|13-year cicada rests on Gum Plant (Grindelia lanceolata) AMcC|
This year our area is overrun with the "Great Southern Brood," also known as Brood XIX—periodical cicadas, 3 different species in the genus Magicicada. Here's the story: A female periodical cicada lays eggs in a slit she makes in the bark of a twig. The eggs hatch, and the larva drop to the ground, and burrow down to feed on the meager resources of tree roots. In the case of Brood XIX, they will feed for the next 13 years! Then they all emerge, molt into the adult form, mate, and lay eggs. The emerging, molting, and egg laying in my area must all be completed between mid-May and early July.
Why the tag "Great Southern Brood"? First, here's a terrific map of reported sightings, sponsored by the Magicada Mapping Project. As you can see from the map, the greatest cluster of reports comes from midwestern and southern states of the US. Why "great"? Well, the periodical cicada is the sweet gum ball of the insect world. I took a photo of the first ones I noticed on May 17. By May 21, they were everywhere. Hundreds and hundreds of dead cidadas and their exuvia filled my driveway--just like sweet gum balls. Unlike gum balls, however, birds and squirrels helped me clean up.
This week I watched a squirrel climbing a tree. With each bound upward, another 2 or 3 dozen Magicicadas popped out of the top of the tree, till there were hundreds flying over the roofs. So many fly clumsily around me as I work in the yard, they frequently land in my hair or crunch underfoot. Last week I took the dog out in the middle of the night. The next morning I found a dead cicada in my bed. Apparently, I'd acquired a hitchhiker on my back during our short trip, and I'd crushed him overnight.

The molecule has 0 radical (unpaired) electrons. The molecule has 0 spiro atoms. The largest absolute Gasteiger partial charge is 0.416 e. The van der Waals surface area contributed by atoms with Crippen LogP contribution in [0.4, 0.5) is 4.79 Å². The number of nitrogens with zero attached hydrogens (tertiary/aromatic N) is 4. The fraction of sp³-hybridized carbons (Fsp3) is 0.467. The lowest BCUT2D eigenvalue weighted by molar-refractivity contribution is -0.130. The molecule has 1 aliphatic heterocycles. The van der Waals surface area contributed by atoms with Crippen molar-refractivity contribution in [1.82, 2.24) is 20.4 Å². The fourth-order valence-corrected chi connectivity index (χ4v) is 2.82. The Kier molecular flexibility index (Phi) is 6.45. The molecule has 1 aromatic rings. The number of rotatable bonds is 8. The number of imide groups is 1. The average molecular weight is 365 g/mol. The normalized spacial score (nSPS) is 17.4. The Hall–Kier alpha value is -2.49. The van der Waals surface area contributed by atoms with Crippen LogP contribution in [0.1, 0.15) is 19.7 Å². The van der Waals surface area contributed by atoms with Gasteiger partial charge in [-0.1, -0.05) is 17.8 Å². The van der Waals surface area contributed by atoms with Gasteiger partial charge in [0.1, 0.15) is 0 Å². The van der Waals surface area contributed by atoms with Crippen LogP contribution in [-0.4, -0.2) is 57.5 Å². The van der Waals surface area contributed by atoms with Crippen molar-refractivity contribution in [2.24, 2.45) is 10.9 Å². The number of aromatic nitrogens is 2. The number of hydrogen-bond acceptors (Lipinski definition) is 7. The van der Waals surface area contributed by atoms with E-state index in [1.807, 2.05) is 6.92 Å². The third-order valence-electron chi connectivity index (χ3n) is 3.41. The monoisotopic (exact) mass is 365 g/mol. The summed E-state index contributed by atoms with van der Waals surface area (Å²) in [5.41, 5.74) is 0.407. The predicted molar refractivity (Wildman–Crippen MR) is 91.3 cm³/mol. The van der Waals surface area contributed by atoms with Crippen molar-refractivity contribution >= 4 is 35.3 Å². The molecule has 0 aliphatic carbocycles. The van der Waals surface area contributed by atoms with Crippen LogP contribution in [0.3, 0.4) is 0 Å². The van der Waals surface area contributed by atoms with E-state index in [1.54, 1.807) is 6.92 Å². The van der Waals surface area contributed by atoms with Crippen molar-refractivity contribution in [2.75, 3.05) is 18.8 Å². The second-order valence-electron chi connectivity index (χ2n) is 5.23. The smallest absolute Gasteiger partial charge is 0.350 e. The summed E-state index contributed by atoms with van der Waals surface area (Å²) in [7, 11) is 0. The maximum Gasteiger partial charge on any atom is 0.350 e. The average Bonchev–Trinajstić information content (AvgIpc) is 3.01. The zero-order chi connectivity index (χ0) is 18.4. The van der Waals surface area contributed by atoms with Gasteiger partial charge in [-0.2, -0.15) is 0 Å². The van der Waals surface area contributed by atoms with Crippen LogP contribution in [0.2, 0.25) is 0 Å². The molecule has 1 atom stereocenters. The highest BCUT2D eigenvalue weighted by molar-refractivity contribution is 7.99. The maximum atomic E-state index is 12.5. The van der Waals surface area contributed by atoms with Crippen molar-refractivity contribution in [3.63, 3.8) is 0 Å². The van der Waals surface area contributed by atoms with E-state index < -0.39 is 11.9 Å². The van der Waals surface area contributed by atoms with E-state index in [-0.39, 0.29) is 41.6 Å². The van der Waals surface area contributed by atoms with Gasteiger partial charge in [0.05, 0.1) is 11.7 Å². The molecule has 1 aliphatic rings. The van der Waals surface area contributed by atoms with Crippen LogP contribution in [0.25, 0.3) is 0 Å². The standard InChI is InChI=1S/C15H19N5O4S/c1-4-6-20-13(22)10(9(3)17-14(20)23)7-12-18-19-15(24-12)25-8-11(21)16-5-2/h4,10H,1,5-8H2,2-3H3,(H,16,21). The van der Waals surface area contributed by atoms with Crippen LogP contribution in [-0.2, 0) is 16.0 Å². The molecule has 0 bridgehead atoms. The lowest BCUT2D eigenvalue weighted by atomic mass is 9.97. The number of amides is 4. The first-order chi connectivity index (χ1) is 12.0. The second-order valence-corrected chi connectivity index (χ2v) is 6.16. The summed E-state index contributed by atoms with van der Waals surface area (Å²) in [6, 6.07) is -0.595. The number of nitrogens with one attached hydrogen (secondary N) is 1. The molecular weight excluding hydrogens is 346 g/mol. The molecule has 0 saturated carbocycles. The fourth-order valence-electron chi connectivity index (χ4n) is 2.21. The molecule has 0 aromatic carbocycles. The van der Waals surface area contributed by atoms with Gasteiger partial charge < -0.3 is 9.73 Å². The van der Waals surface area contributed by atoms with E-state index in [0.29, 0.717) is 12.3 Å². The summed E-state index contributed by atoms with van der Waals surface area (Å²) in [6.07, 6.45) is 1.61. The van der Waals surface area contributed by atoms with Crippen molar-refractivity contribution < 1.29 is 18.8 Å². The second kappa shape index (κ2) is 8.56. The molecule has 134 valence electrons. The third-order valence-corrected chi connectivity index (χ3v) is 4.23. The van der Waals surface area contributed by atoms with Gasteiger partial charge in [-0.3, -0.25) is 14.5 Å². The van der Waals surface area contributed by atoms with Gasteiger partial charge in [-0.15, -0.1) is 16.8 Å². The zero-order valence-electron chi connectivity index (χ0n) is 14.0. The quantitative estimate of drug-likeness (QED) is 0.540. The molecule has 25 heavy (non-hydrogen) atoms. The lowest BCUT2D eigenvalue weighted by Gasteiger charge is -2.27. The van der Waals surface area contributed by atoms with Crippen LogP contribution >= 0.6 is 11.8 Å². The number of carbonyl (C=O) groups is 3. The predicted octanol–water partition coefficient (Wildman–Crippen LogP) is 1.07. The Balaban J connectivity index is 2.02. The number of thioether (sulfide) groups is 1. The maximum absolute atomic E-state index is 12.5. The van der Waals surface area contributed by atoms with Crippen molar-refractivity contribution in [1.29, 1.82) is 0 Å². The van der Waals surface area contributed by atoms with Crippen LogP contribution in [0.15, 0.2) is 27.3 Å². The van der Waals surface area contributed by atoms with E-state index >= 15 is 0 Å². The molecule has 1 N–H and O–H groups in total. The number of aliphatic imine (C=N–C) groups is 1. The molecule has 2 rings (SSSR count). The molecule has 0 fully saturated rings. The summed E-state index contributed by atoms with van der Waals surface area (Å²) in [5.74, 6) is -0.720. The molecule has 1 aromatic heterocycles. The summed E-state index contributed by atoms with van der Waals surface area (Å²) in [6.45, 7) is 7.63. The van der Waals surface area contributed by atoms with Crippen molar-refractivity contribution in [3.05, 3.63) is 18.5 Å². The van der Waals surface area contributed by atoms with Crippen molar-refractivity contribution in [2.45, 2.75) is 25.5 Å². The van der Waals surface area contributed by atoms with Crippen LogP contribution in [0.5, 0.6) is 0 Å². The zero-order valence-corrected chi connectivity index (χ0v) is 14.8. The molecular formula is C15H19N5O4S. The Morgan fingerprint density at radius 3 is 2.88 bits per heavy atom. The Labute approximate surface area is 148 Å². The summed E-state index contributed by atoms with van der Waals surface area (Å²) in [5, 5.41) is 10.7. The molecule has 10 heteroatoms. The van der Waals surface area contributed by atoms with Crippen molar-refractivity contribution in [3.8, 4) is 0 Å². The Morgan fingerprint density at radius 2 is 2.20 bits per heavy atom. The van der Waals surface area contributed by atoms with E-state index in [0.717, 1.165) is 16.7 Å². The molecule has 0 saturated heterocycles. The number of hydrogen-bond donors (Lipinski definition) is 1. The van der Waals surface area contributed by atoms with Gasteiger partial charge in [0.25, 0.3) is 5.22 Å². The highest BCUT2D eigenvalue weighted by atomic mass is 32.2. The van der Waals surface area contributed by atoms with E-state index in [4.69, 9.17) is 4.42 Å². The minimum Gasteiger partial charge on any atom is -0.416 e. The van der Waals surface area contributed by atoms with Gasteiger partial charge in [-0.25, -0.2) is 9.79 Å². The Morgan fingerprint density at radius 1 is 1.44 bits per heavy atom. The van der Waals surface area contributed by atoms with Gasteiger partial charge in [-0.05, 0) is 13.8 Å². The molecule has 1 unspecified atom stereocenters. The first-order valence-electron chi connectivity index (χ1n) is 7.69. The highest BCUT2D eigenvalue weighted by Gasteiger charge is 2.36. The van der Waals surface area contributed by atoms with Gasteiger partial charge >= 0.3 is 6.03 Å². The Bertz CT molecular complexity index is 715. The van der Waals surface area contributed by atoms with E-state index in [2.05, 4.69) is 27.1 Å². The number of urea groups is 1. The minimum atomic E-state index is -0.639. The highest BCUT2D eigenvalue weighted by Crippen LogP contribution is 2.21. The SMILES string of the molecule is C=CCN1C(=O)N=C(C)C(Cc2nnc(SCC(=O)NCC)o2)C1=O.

I was cleaning out my little pond when one dropped dead into the water. No doubt it had fallen from the beak of a Common Grackle, too stuffed with cicada chow to swallow his most recent catch. This is likely the strategy of their almost simultaneous emergence: overwhelm the predators.
Predators may be overwhelmed, but they try to keep up. On the MOBirds listserve, a friend in Columbia, MO. (about 116 miles west of here), reports that she observed Cedar Waxwings gobbling up newly molted cicadas. Their tactic was to perch against the trunk of the tree as a woodpecker might, snatching these delicacies before the exoskeleton hardens. The cicadas have the last laugh however. Predators, such as Cedar Waxwings may raise more young this year because of the bounty, but in 2012 there will be no Brood XIX to feed on.
How can I describe their song? Imagine one of those "rain stick" instruments tipping back and forth. Now imagine about 10,000 more. The males vibrate a membrane on the abdomen called the tymbal to create their own kind of music. The singing can reach over 100 dB, according to the "tymbal" article in Wikipedia. In a different entry, Wikipedia notes that periodical cicadas may number "more than 1.5 million individuals per acre." In my yard, it's comparable to the noise of a nearby lawn mower. Fortunately, Magicicadas are comparatively late risers. By 8:30 AM they're just getting started. They knock off for the day when the shadows get long. By 7:45 PM, not a tymbal was stirring.
The most recent post on Beetles in the Bush describes some differences in the songs of the Magicicada species. Ted has some great photos too, as always. For a recording of the song, check out "Singing Insects of Missouri," published by the Conservation Commission of the State of Missouri, 1998.